Abstract - A grand challenge in ecology is predicting how natural systems respond to climatic change. To address this challenge, many studies rely on statistical models that combine species occurrence data with abiotic predictors to forecast future biodiversity patterns. However, a number of uncertainties associated with this approach remain, including (1) the role of population-level adaptation to climate in mediating species responses, (2) whether incorporating community-level data improves models, and (3) the validity of extrapolating to novel climates of the future. In this seminar, I will discuss how new insights from ecological genomics and the paleo-record can help address these uncertainties and inform predictions of ecological responses to climate change.
Biography - Dr. Fitzpatrick is interested in how spatial and temporal variation in climate drive ecological patterns and processes, with an emphasis on developing and testing statistical methods to quantify how historic and current processes influence the distribution of species, patterns of biodiversity, and range expansion of native and introduced organisms. While he is most interested in terrestrial plant biodiversity, his research spans terrestrial and aquatic systems and biological scales of organization - from genes within genomes to species assemblages across the globe - and scales of time from the late Quaternary to the next century.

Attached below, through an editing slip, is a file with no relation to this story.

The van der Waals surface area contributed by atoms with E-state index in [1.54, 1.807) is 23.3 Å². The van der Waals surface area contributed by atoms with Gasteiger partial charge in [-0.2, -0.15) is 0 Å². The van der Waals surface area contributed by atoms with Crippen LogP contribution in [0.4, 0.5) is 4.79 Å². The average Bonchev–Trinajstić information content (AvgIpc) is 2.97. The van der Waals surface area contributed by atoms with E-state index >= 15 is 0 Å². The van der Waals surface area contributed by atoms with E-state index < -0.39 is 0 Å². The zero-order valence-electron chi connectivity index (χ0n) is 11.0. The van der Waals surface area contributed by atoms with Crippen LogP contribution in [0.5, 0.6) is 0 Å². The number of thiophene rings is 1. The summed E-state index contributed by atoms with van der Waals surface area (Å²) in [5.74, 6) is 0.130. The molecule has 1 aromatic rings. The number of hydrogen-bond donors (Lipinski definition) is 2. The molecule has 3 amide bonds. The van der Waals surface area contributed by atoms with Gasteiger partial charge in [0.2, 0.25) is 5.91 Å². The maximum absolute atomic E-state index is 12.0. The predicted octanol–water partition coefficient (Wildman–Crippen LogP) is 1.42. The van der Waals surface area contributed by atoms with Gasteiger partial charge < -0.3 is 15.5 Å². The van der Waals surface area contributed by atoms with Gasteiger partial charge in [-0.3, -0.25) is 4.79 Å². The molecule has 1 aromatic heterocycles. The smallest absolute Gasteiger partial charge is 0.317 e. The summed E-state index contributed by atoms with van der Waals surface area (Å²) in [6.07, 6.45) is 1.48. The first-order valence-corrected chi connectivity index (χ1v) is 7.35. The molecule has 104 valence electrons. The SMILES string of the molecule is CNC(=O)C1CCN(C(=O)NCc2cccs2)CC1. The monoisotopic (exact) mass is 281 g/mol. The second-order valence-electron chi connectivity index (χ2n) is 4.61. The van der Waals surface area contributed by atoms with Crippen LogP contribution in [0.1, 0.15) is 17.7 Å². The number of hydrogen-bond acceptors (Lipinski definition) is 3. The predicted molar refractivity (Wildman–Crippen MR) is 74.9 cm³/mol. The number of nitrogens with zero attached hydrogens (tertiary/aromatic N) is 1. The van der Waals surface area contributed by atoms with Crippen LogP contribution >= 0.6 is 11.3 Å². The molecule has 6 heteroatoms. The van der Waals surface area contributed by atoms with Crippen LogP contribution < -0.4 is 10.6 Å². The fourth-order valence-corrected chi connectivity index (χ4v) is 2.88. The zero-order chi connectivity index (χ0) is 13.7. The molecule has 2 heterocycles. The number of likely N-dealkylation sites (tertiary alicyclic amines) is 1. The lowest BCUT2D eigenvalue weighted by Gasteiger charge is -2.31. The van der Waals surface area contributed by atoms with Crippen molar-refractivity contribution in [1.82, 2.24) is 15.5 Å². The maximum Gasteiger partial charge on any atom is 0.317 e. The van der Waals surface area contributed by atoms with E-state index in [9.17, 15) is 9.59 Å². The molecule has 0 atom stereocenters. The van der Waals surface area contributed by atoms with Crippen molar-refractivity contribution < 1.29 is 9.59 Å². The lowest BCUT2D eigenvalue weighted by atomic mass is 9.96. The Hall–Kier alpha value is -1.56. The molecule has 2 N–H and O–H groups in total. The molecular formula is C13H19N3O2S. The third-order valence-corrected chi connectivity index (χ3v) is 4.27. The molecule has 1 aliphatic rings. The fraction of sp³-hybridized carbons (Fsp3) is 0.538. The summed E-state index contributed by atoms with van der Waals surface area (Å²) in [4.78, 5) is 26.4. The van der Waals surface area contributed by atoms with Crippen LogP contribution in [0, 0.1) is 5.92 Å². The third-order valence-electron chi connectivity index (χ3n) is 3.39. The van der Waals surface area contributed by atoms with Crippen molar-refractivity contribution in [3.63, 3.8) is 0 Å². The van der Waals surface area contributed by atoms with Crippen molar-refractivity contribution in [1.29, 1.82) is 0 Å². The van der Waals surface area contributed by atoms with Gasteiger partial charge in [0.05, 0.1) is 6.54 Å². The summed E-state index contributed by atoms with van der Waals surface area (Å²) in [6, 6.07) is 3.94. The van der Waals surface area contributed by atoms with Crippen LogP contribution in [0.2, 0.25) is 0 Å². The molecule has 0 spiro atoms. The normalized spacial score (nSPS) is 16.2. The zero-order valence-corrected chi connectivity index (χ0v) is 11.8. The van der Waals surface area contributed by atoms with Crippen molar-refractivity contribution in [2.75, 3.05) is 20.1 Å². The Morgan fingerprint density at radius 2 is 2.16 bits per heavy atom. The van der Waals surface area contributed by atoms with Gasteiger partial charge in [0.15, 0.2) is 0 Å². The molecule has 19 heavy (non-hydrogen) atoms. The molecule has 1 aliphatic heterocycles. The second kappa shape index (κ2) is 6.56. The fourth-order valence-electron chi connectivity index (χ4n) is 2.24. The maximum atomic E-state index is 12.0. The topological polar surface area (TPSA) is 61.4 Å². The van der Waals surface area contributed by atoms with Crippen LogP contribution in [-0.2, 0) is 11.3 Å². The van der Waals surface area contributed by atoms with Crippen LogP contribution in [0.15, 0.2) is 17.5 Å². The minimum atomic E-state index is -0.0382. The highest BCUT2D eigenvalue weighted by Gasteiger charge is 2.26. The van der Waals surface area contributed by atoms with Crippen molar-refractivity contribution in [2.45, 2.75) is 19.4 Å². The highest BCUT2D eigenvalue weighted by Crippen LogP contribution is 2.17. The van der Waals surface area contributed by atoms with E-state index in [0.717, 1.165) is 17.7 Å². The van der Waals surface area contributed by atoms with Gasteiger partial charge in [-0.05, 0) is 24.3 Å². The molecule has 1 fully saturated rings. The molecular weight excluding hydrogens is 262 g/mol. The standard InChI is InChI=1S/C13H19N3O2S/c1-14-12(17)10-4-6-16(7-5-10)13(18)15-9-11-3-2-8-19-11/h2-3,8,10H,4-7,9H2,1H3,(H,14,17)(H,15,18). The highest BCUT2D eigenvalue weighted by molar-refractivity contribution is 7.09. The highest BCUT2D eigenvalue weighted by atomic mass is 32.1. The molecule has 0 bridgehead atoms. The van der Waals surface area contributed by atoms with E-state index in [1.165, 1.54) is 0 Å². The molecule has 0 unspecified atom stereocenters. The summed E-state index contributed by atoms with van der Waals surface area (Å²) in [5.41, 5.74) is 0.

For more information you can visit his page - LINK